The Bahá'í Faith is an independent religion established by Bahá'u'lláh in the city of Baghdad, Iraq. It emphasizes monotheism and the sole cornerstone of various religions and creeds around the world. Followers of this religion consider Baha'u'llah to be a return to the earlier incarnations of Buddha, Krishna, Isa, Moses, Jarthustra, Muhammad, etc. Kitáb-i-Aqdas is the main religious text of the Bahá'ís. According to Bahá'í schools, all human religions in the world have the same origin. According to this, many people introduced new religions to bring the message of God to humans which was suitable for the time and environment. Baha'u'llah is considered as the Kalki avatar who has come to unite the whole world and whose purpose and message is "All earth is one country and mankind is its citizen". God is one and from time to time, he sends their messengers to Earth to educate mankind. Baha'i followers do not accept any prejudices of caste, religion, language, color, class etc.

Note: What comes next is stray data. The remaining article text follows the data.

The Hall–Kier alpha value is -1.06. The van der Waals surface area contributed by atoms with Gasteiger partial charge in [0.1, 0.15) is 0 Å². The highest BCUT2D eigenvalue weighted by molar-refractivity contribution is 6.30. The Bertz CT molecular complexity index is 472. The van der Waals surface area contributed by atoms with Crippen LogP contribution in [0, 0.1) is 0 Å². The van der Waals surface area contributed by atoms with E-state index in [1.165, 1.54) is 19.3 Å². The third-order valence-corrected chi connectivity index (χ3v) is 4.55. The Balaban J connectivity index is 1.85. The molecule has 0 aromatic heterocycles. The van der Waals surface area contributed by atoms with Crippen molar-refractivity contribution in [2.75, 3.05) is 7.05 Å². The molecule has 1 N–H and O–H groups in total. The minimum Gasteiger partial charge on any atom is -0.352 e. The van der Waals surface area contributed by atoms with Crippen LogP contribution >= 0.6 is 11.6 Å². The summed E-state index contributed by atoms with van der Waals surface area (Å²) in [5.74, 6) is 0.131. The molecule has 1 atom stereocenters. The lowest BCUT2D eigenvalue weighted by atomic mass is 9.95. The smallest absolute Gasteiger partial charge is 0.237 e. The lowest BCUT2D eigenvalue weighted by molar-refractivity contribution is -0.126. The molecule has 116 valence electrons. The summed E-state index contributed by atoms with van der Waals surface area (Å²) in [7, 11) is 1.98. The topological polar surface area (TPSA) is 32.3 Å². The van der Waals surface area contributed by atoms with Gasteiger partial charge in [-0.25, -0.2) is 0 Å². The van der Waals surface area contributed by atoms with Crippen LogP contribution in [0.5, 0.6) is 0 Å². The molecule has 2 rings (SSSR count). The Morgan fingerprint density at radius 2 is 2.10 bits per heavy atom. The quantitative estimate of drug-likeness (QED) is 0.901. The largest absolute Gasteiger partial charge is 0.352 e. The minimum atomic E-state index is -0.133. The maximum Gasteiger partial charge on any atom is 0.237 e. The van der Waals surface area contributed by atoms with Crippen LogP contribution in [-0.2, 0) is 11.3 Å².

13. Animism


Animism is the philosophical, religious or spiritual view that the soul is not only in humans but also in all animals, flora, rocks, natural phenomena (lightning, rain etc.). Going further than this, sometimes words, names, analogies, metaphors etc. talk about the existence of the soul. The philosophy of animism is found mainly in tribal societies, but it is also found in Shinto and some sects of Hindus. In fact, even in unconscious things like trees, planets, satellites etc., people who believe in the power of soul are still found in many countries of the world. Those who often worship not only the spirits, especially their dead ancestors, but also such souls, which they do not understand as related to any particular body or object.